Servo has two layout systems:

  • Layout (Layout 2020): This is a new layout system for Servo which doesn't yet have all the features of the legacy layout, but will have support for proper fragmentation. For more on the benefits of the new layout system, see [[Layout 2020|Layout-2020]]. The architecture described below refers to the new layout system. For more information about why we wrote a new layout engine see the [[Servo-Layout-Engines-Report]].
  • Legacy layout (Layout 2013): This is the original layout engine written for Servo. This layout engine is currently in maintenance mode.

Layout happens in three phases: box tree construction, fragment tree construction, and display list construction. Once a display list is generated, it is sent to WebRender for rendering. When possible during tree construction, layout will try to use parallelism with Rayon. Certain CSS feature prevent parallelism such as floats or counters. The same code is used for both parallel and serial layout.

Box Tree

The box tree is tree that represents the nested formatting contexts as described in the CSS specification. There are various kinds of formatting contexts, such as block formatting contexts (for block flow), inline formatting contexts (for inline flow), table formatting contexts, and flex formatting contexts. Each formatting context has different rules for how boxes inside that context are laid out. Servo represents this tree of contexts using nested enums, which ensure that the content inside each context can only be the sort of content described in the specification.

The box tree is just the initial representation of the layout state and generally speaking the next phase is to run the layout algorithm on the box tree and produce a fragment tree. Fragments in CSS are the results of splitting elements in the box tree into multiple fragments due to things like line breaking, columns, and pagination. Additionally during this layout phase, Servo will position and size the resulting fragments relative to their containing blocks. The transformation generally takes place in a function called layout(...) on the different box tree data structures.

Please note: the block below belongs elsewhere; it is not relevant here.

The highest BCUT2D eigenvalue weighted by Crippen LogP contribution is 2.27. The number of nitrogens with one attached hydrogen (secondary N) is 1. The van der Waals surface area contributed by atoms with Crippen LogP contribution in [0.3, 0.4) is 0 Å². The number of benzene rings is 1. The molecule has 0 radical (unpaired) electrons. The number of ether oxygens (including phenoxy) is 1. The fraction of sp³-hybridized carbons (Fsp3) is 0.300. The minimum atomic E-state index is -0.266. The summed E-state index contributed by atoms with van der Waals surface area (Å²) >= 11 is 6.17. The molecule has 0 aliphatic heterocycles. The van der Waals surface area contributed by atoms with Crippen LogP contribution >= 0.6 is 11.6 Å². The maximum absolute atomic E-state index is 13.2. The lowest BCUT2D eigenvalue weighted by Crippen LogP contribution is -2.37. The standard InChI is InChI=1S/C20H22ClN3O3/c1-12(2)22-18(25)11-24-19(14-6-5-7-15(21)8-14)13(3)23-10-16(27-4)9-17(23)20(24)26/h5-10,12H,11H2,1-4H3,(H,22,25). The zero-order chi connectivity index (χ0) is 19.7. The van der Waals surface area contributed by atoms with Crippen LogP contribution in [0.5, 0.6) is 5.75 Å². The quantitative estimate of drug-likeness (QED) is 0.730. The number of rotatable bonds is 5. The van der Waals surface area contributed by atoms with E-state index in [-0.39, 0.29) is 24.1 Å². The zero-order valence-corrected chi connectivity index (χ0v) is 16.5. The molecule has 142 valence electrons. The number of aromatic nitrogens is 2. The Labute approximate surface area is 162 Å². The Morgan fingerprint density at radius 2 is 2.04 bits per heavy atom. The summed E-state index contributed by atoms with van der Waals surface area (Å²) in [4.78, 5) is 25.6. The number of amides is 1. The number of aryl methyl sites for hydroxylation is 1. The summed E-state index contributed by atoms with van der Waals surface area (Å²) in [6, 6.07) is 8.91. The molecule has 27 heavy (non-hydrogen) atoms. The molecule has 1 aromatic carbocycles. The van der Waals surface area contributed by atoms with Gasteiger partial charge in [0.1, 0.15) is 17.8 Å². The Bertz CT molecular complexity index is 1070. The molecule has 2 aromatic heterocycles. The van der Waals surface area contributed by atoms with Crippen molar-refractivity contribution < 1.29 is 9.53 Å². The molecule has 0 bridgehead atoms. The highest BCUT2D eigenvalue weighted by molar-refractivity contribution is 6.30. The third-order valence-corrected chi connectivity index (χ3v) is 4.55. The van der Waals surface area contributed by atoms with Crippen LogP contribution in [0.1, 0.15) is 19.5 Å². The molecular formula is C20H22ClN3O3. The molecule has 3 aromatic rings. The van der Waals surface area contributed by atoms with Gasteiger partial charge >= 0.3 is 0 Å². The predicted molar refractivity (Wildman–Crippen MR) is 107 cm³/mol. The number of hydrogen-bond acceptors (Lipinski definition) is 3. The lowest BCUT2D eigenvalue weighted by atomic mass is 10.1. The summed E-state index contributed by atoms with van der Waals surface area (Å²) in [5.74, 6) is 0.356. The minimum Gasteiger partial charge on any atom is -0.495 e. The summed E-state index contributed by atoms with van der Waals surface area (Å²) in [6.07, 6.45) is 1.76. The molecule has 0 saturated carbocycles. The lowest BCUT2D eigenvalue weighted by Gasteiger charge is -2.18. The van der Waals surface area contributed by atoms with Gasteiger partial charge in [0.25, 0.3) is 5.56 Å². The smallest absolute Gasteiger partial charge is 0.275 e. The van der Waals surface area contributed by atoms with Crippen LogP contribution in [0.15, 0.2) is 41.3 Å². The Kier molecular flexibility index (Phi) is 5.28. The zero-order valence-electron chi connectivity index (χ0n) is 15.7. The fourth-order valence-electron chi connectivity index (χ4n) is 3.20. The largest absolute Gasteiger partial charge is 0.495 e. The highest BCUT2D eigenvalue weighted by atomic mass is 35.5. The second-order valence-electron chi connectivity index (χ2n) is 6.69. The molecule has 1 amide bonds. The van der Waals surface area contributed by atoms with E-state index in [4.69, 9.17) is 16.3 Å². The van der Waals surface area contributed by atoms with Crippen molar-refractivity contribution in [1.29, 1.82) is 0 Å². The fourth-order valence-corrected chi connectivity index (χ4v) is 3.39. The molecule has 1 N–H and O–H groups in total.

Layout of the box tree into the fragment tree is done in parallel, until a section of the tree with floats is encountered. In those sections, a sequential pass is done and parallel layout can commence again once the layout algorithm moves across the boundaries of the block formatting context that contains the floats, whether by descending into an independent formatting context or finishing the layout of the float container.

Fragment Tree

The product of the layout step is a fragment tree. In this tree, elements that were split into different pieces due to line breaking, columns, or pagination have a fragment for every piece. In addition, each fragment is positioned relatively to a fragment corresponding to its containing block. For positioned fragments, an extra placeholder fragment, AbsoluteOrFixedPositioned, is left in the original tree position. This placeholder is used to build the display list in the proper order according the CSS painting order.

Display List Construction

Once layout has created a fragment tree, it can move on to the next phase of rendering which is to produce a display list for the tree. During this phase, the fragment tree is transformed into a WebRender display list which consists of display list items (rectangles, lines, images, text runs, shadows, etc). WebRender does not need a large variety of display list items to represent web content.

In addition to normal display list items, WebRender also uses a tree of spatial nodes to represent transformations, scrollable areas, and sticky content. This tree is essentially a description of how to apply post-layout transformations to display list items. When the page is scrolled, the offset on the root scrolling node can be adjusted without immediately doing a layout. Likewise, WebRender has the capability to apply transformations, including 3D transformations to web content with a type of spatial node called a reference frame.

Clipping whether from CSS clipping or from the clipping introduced by the CSS overflow property is handled by another tree of clip nodes. These nodes also have spatial nodes assigned to them so that clips stay in sync with the rest of web content. WebRender decides how best to apply a series of clips to each item.

Once the display list is constructed it is sent to the compositor which forwards it to WebRender.